As for how things will unfold - a spike in gold's (and silver's) price to entice selling (the cure for high prices is high prices) prior to futures delivery deadline at the end of the month, followed by another violent smash down at the beginning of October. The same will repeat after options expiration in October - a large spike rise in gold's price during the latter half of October.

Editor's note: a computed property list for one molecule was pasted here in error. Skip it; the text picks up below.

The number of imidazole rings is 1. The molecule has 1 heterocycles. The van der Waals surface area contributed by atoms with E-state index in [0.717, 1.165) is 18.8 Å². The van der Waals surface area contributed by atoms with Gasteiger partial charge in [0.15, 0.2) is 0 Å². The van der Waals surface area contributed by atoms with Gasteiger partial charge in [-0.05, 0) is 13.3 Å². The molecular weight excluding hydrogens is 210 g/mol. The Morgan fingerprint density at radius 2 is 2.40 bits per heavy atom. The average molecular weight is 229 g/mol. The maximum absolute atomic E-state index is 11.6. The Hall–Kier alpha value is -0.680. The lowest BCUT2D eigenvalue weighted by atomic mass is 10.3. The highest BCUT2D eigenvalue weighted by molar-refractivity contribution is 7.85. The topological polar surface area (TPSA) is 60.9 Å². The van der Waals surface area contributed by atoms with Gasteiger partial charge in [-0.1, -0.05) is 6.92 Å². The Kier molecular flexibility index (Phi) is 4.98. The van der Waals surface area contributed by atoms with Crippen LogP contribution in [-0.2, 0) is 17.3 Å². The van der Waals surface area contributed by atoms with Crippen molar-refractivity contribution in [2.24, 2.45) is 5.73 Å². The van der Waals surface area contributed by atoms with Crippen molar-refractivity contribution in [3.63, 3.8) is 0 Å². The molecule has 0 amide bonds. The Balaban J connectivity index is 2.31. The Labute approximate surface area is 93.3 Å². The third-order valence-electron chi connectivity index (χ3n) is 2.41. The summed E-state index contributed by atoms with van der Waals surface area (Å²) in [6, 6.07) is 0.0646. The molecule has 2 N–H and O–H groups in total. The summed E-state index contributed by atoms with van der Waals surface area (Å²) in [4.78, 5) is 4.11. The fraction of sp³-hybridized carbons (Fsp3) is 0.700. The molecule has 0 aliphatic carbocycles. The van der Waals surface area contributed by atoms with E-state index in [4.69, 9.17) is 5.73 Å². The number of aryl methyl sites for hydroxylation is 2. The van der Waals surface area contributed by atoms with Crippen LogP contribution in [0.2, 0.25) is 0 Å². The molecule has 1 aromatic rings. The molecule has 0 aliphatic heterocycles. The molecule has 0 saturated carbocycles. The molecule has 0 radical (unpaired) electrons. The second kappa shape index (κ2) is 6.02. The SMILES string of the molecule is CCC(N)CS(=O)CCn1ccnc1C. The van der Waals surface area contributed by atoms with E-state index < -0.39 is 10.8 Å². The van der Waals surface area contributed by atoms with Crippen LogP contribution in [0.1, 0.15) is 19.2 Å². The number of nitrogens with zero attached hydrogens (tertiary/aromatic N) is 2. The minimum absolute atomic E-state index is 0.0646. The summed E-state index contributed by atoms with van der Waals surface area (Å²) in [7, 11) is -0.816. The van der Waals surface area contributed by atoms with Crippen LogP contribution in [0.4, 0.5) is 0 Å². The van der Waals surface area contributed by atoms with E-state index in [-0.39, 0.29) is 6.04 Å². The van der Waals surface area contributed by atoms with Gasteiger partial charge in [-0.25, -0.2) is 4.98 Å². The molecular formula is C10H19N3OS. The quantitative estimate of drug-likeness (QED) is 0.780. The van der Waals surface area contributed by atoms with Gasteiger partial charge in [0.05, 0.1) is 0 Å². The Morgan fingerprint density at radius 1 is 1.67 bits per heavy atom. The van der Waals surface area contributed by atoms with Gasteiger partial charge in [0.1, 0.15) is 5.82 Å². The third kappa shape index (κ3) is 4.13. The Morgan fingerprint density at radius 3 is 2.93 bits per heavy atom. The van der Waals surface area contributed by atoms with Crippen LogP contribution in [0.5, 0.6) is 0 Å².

Finally, the debt crisis in Europe will be proclaimed "solved" and the pols will pat each other on the back while the system continues to crumble under their feet. Regardless of the fact that the same pattern arose in 2008, this is very apparent from everything but price action. Use all the tools at your disposal when it comes to gold, or resort to running blind.

The gold price analysis I'm describing has already been explained in detail; cypherdoc, maybe you could post your most clearly explained analysis to make assessing the accuracy of differing methods easier to follow.